7. Yeah, the whole thing started sounding very familiar once you mentioned your glass type and situation. You have some good companies involved so next thing to do is get your HOA to sign off on your choice so you don’t run into issues with them. If it is in the back of the house then Fusion 28 could be an option. It is somewhat reflective for daytime privacy but less reflective to the exterior than Slate 30.
  8. From your description of your glass this job sounds familiar... If you are working with Sun Tamers, your Film 2 glass exception verbal request was taken and approved by me verbally. I asked the Dealer to submit the request in writing so that you the consumer can have an approval in writing. I believe that is where the proverbial ball has been dropped because the Dealer has yet to return the form to me. Please contact them if you want C30, you will have full Standard MFG warranty or the No-Risk upgrade if you wish to purchase it. Other low reflective options are Huper Ceramic 35... It performs better than C40 and almost as well as C30. The C35 is less reflective than most 35% vlt dual reflectives. Dual reflective films are solid options but you but you have to mount a decent size sample to the glass next to the lower reflective products and ask yourself the critical questions; “Which Film looks the best on my home?” and “Whic Film meets my visual expectations?” I’m with Tom... I wouldn’t go much lower than 35% on a DR film for a residence. HOA approval is going to be a must if they have CC&R’s regarding reflective films. My experience in CA is that most associations approve 15% VLR to the exterior or lower. Anything higher meets with push back from the design review committees.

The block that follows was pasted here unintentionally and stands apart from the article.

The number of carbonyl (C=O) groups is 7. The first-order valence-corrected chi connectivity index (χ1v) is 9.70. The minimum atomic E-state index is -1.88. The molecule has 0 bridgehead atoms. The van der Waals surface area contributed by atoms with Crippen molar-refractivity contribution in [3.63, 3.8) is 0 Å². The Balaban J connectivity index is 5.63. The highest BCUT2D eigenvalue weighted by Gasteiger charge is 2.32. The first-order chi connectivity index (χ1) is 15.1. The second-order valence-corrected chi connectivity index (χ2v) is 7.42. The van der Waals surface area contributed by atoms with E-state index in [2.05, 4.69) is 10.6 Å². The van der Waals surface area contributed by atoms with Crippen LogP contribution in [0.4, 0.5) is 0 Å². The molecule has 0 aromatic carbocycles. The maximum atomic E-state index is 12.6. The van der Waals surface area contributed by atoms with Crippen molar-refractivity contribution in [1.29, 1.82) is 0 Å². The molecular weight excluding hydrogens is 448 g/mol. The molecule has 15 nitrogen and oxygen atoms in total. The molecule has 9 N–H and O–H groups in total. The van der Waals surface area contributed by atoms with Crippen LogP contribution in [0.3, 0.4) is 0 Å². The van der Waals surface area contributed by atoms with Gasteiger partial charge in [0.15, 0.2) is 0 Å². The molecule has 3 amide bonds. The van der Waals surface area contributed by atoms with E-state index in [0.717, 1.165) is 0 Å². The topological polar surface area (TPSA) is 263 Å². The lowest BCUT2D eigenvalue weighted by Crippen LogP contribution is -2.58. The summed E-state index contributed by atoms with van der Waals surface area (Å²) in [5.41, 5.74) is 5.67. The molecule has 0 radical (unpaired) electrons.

9. You won't have a problem unless: -The glass edge is chipped -There is a condition creating a 50F difference or > in surface temperature on annealed glass You will have: -No glass breakage warranty -Depending on the auto film you choose, most likely less performance than a film designed for flat glass
  10. Huper Ceramic is 100% non-dye/non-carbon with the highest performance in that group. Autobahn is a film line developed by Huper Optik USA. Rayno is still sorting out their issues. SG UP is not ceramic according to their website. I know most of the shops in So Cal... who are you considering? You can have the best film in the world all picked out for your car. However, if the installing company is sub par then what you will be left with is a great window film poorly installed on your vehicle.
  11. TSER and SHGC figures both account for and include absorbed and re-radiated solar energy. Films either reflect energy, absorb energy or do a little of both. A high absorber will "feel" warmer in the immediate vicinity of the glass surface but when you factor in the reduction in absorbed IR by interior surfaces then you can start to understand why the total energy transmission figure is equal or better than its lower absorbing counterpart.